Northern Ireland

Manus Deery: Witness describes night 15-year-old was killed in Bogside

John Deery Image copyright Deery family
Image caption A fresh inquest into the boy's death was adjourned on Wednesday

A journalist giving evidence to the inquest of a teenager shot dead by a soldier has said there were no signs of a weapon at the scene of the shooting.

Kevin Myers was working for RTÉ when 15-year-old Manus Deery was killed in Londonderry's Bogside in 1972.

A fresh inquest into the boy's death was adjourned on Wednesday.

The soldier who fired the shot was identified at the beginning of the inquest as William Glasgow, who died in 2001.

Mr Glasgow maintained, up until his death, that he was firing at a gunman, but missed and accidentally killed the teenager.

No gun

The Deery family has always rejected the Army's version of events and claim he was unlawfully killed.

On Wednesday, the inquest heard that Mr Myers was at the Bogside Inn on the night Manus was shot.

He reported on the shooting the following morning for RTE news.

In his TV report from 20 May 1972 - which was played to the coroner's court - Mr Myers stood in the archway where Manus was shot and described the events of the previous night.

In his report, Mr Myers said there was no gunman in the area and that the teenager had no gun.

Woman shrieking

Mr Myers said he had been in Derry briefly working at the time. He told the court he heard the fatal shot and said it was unlike any shot he had ever heard.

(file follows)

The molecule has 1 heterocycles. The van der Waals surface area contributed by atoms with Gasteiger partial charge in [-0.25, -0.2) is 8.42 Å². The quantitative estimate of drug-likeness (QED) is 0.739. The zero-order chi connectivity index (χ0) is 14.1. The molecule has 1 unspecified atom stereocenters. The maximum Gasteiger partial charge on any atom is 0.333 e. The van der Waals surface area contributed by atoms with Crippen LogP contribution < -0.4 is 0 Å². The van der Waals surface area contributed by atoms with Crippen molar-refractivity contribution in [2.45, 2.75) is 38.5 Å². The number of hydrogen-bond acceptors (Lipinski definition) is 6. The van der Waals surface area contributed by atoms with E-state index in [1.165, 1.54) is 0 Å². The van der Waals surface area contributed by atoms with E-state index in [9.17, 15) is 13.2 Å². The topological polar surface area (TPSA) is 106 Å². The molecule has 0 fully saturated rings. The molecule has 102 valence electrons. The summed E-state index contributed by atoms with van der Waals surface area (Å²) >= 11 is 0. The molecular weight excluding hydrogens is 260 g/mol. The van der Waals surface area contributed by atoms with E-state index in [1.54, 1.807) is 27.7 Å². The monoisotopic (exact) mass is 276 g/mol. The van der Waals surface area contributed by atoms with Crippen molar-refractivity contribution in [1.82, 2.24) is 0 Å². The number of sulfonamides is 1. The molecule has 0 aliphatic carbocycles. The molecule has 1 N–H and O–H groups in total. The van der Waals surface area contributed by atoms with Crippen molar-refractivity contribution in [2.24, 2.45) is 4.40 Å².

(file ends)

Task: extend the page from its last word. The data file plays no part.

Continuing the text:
He said there was an enormous reverberation and he thought a bomb had gone off.

He said he then saw Manus lying on the ground to his left and heard a woman shrieking.

His first instinct was that it had been a loyalist attack and he went back inside the Bogside Inn.

"Chips on the ground"

He described the scene inside as "bedlam".

Mr Myers appeared to become emotional and had to pause briefly in court before he recalled what happened next.

He then told the court: "I think everyone knows the situation that was there. There was a young man giving him (Manus) the kiss of life.

"The chips were on the ground and the ricochet mark was on the wall."

The inquest has already heard that Manus Deery and his friends had bought chips in a local shop shortly before they walked to the archway, where he was shot.

The inquest has been adjourned until next month.

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